Mariya Frost of the Washington Policy Center shares her opinion that a proposed national mileage tax pilot program should be rejected
Washington Policy Center
The national House of Representatives may soon vote on a $1 trillion, 2,700-page infrastructure bill that includes funding for roads and bridges, public transit, airports, waterways, and more. Buried on page 508 is a “national motor vehicle per-mile user fee pilot.” The purpose of the pilot would be to test the feasibility of a national per-mile charge, as well as increase public awareness of what this policy change might look like.
A per-mile user fee program would have drivers pay for every mile they drive rather than for each gallon of gas at the pump. Similar per-mile charge pilots are being deployed at the state level – Washington state’s pilot took place in 2018 and I had the chance to participate and share my experience. No actual financial transaction took place in the state pilot. I submitted miles through a GPS-transponder and connected third-party app on my smartphone, and received “invoices” showing how much I drove, how much I owed in mileage charges, and the total credit I would be given for the supposed gas tax I would have paid for those miles.
The stated objective of a per-mile charge program is to replace the state and federal gas taxes we pay with a system that everyone pays into regardless of the fuel-efficiency of their vehicle. If you drive a lot and pay a lot in gas taxes, you’ll pay a lot in per-mile charges too. You might pay even more if those charges are layered with congestion pricing or significantly higher per-mile rates.
Washington drivers pay a state gas tax of 49.4 cents per gallon, and a federal gas tax of 18.4 cents per gallon. Unlike many other states, the Washington state gas tax is constitutionally protected for highway spending only, preventing diversion to things like public transit, education, or other non-highway spending. The federal tax we pay is deposited into the federal Highway Trust Fund, from which 80 percent of funding is dedicated to roads and 20 percent is diverted to transit.
A national per-mile charge, as stated in the infrastructure bill, would “restore and maintain the long-term solvency of the Highway Trust Fund” and “maintain the surface transportation system.”
While per-mile charges can function as simple user fees, transit advocates and politicians at state and national levels are pushing for per-mile charges to function as general taxes that can be spent on public transit and “environmental outcomes,” undermining the user fee idea that per-mile charges have been built on.
It’s details like this that should be hammered out in a public process where lawmakers can debate and vote on per-mile charge pilots and implementation parameters in a stand-alone bill. Instead, this massive policy shift in how we pay for transportation has been buried deep in a larger infrastructure package that lawmakers have to vote for or against in totality. This is a problem. Not only is it bad optics for such a huge policy (in the interest of transparency, it shouldn’t be tucked away in a larger bill), but it takes away the opportunity for lawmakers to vote directly on the pilot or subsequent implementation.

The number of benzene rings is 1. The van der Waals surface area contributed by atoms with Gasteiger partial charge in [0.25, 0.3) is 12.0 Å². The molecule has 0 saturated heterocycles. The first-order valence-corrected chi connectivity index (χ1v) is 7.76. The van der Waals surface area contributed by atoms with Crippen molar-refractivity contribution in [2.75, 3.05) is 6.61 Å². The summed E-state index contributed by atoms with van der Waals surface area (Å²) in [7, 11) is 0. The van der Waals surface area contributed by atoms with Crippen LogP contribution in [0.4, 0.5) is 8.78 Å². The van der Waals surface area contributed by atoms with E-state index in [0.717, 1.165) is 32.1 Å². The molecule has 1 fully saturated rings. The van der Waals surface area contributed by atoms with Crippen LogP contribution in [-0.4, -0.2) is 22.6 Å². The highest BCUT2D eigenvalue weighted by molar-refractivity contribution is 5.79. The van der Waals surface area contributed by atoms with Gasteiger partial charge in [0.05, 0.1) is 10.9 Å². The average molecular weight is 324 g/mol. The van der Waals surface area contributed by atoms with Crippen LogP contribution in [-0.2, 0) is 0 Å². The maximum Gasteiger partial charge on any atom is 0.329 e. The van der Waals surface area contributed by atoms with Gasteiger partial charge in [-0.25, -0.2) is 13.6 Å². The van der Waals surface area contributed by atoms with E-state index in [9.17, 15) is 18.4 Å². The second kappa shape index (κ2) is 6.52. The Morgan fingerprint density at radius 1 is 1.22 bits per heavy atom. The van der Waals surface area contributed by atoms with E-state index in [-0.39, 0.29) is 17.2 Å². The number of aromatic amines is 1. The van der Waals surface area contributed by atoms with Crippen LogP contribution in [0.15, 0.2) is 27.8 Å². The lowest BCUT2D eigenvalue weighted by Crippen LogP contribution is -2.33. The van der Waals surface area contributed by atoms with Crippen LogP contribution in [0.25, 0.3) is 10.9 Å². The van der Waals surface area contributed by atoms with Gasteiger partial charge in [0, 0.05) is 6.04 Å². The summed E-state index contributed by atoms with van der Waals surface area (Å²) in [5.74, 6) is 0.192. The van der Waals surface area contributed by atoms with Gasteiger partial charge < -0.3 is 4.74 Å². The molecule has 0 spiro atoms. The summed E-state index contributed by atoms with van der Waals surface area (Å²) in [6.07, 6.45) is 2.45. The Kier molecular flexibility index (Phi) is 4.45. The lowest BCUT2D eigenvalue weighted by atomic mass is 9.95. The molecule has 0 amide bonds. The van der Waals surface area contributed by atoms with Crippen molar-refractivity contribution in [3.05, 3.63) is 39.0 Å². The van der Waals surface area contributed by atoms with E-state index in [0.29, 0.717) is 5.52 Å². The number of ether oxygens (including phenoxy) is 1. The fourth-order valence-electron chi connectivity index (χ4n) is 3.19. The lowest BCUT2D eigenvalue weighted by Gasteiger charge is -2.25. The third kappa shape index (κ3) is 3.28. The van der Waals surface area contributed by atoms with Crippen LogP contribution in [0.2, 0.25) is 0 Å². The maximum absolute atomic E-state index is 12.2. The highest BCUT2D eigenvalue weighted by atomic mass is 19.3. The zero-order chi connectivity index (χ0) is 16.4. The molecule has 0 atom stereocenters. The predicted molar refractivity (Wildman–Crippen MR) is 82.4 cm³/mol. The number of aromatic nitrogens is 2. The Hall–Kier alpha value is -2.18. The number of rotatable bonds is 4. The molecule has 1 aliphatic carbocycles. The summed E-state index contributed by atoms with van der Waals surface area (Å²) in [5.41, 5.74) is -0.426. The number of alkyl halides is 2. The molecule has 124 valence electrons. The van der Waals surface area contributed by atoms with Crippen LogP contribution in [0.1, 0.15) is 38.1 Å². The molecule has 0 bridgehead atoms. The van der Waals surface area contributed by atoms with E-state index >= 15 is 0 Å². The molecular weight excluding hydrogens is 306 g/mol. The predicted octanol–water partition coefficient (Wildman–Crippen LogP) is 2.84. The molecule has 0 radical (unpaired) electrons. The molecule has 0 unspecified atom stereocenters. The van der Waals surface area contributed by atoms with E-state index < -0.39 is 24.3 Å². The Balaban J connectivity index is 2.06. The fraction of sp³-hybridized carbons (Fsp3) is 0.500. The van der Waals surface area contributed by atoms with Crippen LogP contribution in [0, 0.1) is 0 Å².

Further, it’s hard to believe a per-mile charge would function as a true user fee when groups like Transportation For America (T4A), an advocacy arm of Smart Growth America, and federal lawmakers like Rep. Peter DeFazio are pushing for even greater diversion of Highway Trust Fund money to public transit. Why should lawmakers be given yet another revenue stream to deposit into a diluted, politicized fund? Lawmakers should deal with the integrity of the fund first, rather than throw money at a broken system.
This applies at the state level too, where lawmakers have repeatedly tried to pass a per-mile charge on electric vehicles as a part of a larger package, and without adequate revenue protection, when stand-alone legislation failed to move out of committee. Per-mile charges that are not protected exclusively for highway spending are not user fees, and shouldn’t be sold as such. Without an honest and transparent discussion that a stand-alone bill would facilitate, and without revenue protection in place, per-mile charge pilots and implementation should be rejected.
Mariya Frost is the director of the Coles Center for Transportation at the Washington Policy Center.
This opinion piece was produced and first published by the Washington Policy Center. It is published here with the permission of and full attribution to the Washington Policy Center.